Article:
You'll find much about the independent retailing sector as you page through this week's issue of SN and read the editorial column below. The occasion, of course, is the annual meeting of the National Grocers Association in Las Vegas.
Given all that, let's take a different and broader look at the world to round out the picture a bit by finding out what issues are important to those driving the opposite end of the business, namely those in charge of large-scale and multinational retailing and manufacturing enterprises. To do that, let's turn to an opinion survey newly issued by CIES, The Food Business Forum.
CIES, the trade association based in Paris that draws its membership from the ranks of the largest food-distribution companies and their suppliers worldwide, asked 378 food-business executives to rank a dozen issues according to how "top of mind" they were. Those surveyed operated businesses in North America, Europe, South America and Asia-Pacific. The survey has been conducted since 1996. It poses identical questions to both retailers and manufacturers and presents results as an aggregation of those two camps, and separately.
Let's take a look at the results.
It will come as little surprise that of the issues forming the survey, it was e-commerce that has sunk to dead last for both retailers and their suppliers. In recent years, that matter was as high as second ranking in concern. When a bubble bursts, it bursts everywhere. Conversely, the matter of greatest concern to retailers at the moment is that of customer loyalty and retention, up from the second-ranking issue last year. Meanwhile, manufacturers put questions of the internationalization of retailing first, the same rank it occupied last year. They see customer loyalty as the second-ranking issue.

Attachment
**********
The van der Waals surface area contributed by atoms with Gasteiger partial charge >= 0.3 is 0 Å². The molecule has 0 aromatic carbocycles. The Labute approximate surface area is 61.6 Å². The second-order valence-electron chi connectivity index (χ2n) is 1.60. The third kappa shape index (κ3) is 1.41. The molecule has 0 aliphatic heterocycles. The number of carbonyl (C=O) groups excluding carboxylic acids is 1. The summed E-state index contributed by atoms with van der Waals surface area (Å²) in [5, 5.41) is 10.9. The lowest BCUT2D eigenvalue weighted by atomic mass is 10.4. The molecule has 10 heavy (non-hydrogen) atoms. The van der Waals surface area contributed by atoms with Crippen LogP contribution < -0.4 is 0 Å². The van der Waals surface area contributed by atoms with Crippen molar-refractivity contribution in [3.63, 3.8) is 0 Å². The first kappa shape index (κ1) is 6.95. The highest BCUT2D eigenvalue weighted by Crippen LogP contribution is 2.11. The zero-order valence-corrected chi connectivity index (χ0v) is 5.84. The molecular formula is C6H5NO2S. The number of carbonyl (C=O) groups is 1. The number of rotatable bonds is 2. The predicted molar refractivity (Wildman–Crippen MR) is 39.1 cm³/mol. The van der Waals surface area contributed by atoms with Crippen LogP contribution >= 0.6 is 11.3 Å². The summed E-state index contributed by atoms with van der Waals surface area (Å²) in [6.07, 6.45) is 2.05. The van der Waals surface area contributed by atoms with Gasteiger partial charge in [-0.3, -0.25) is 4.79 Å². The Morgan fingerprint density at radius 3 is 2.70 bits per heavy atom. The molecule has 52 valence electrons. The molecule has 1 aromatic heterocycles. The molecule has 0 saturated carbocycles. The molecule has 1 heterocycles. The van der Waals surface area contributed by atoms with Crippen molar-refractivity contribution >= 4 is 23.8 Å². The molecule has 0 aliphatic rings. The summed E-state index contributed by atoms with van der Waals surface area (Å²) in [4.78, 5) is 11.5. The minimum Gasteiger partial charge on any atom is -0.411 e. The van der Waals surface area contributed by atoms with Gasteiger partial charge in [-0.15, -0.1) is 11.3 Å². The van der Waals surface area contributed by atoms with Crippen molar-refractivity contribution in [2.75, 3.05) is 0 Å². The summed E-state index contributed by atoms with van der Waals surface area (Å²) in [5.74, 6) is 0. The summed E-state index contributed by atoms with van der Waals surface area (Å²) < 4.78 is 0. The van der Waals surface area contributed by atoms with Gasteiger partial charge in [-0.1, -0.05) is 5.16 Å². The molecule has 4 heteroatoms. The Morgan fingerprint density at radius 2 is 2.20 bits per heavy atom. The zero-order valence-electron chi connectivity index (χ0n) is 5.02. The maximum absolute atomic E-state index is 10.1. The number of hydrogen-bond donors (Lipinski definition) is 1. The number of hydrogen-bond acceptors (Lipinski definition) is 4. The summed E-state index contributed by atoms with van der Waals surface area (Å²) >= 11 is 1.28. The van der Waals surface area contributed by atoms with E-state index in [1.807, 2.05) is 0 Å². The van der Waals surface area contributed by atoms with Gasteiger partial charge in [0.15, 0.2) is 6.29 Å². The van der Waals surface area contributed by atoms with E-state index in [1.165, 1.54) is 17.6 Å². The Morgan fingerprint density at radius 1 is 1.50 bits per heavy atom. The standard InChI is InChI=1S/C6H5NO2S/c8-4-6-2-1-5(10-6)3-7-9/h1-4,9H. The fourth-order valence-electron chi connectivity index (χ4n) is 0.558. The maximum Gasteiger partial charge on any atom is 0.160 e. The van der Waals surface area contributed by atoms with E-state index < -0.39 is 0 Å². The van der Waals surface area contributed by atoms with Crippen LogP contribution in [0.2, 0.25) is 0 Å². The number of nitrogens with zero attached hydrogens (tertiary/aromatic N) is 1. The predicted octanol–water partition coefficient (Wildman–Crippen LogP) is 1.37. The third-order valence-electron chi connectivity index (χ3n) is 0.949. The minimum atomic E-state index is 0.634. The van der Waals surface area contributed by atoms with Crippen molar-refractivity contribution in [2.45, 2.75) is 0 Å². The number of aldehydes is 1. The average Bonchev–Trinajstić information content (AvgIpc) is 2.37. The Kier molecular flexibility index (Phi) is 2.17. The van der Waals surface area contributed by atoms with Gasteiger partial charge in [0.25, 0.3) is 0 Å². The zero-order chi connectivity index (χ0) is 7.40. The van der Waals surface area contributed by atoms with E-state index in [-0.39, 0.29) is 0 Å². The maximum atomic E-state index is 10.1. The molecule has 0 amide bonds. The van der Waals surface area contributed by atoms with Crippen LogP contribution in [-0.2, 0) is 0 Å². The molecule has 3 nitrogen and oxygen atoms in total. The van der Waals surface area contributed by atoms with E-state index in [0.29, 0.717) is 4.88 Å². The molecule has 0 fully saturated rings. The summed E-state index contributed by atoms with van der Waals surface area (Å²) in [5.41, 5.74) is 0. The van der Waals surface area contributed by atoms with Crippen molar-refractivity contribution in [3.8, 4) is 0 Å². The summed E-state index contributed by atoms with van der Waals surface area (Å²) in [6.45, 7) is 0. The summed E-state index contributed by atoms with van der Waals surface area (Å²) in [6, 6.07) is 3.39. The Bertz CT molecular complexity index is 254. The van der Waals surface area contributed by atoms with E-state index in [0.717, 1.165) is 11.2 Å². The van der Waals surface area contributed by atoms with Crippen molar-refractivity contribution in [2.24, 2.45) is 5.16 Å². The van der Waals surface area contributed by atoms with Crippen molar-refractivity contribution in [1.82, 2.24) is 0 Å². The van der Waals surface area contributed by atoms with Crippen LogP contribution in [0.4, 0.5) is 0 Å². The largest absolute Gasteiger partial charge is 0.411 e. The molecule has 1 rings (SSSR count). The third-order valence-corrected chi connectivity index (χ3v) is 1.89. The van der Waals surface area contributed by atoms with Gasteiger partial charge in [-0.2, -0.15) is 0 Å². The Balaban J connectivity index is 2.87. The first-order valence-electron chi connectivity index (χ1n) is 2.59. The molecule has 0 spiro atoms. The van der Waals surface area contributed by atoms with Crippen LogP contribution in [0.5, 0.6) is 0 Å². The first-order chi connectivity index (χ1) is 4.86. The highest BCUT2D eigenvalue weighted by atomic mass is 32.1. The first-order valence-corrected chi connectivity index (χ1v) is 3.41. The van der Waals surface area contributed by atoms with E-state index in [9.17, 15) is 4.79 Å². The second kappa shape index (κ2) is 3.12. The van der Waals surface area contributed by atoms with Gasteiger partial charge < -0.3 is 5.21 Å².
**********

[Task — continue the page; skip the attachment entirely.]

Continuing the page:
Retailers' selection of customer loyalty as their chief concern shows that heightened competition is a worldwide phenomenon. Retailers everywhere are grappling with how to make a distinctive offer, how to win customers, and how to cement the customers they win. Retailers also rank matters surrounding food safety and security as their second-most-important issue. Retailers perceive as their third-ranking issue questions of formats, services and assortment. Actually, those three rankings make perfect sense in this ultra-competitive marketplace of the world, and they are clearly interrelated.
It's in the matter of internationalization that we see the clearest difference between retailers and manufacturers. Retailers rank internationalization sixth in the survey's hierarchy of concerns, down from last year's fifth. This is probably indicative that many retailers, notably those in the Americas, have been little interested in internationalization in recent years, and that some internationalized retailers have had a tough go of it in the past couple of years. Conversely, manufacturers for many years have been far more internationalized than retailers, and they continue to seek ways to leverage that attribute to good advantage.
Other concerns that rank further down the survey, for both retailers and manufacturers, include those of technical standards, environment, employee recruitment and the image of retailing.
The conclusion that can be drawn from this survey, then, is that in the main, the issues that cause sleepless nights for retailing executives in North America aren't far removed from those nagging at their counterparts elsewhere in the world.